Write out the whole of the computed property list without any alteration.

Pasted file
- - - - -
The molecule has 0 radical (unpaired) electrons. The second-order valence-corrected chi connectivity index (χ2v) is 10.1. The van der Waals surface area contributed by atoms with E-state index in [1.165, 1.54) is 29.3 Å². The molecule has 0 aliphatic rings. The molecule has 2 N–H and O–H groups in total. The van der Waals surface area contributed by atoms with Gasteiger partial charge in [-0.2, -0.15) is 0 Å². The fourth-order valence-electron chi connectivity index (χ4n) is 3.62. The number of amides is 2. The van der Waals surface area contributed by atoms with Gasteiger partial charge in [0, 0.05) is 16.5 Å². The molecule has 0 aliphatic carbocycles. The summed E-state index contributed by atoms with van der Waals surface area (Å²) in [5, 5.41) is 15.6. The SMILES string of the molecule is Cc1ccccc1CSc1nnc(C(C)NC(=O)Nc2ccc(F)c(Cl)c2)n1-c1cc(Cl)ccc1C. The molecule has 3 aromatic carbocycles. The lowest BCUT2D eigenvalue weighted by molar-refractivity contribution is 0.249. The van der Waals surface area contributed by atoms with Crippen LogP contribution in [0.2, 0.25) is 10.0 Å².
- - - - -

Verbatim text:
The molecule has 0 radical (unpaired) electrons. The second-order valence-corrected chi connectivity index (χ2v) is 10.1. The van der Waals surface area contributed by atoms with E-state index in [1.165, 1.54) is 29.3 Å². The molecule has 0 aliphatic rings. The molecule has 2 N–H and O–H groups in total. The van der Waals surface area contributed by atoms with Gasteiger partial charge in [-0.2, -0.15) is 0 Å². The fourth-order valence-electron chi connectivity index (χ4n) is 3.62. The number of amides is 2. The van der Waals surface area contributed by atoms with Gasteiger partial charge in [0, 0.05) is 16.5 Å². The molecule has 0 aliphatic carbocycles. The summed E-state index contributed by atoms with van der Waals surface area (Å²) in [5, 5.41) is 15.6. The SMILES string of the molecule is Cc1ccccc1CSc1nnc(C(C)NC(=O)Nc2ccc(F)c(Cl)c2)n1-c1cc(Cl)ccc1C. The molecule has 3 aromatic carbocycles. The lowest BCUT2D eigenvalue weighted by molar-refractivity contribution is 0.249. The van der Waals surface area contributed by atoms with Crippen LogP contribution in [0.2, 0.25) is 10.0 Å².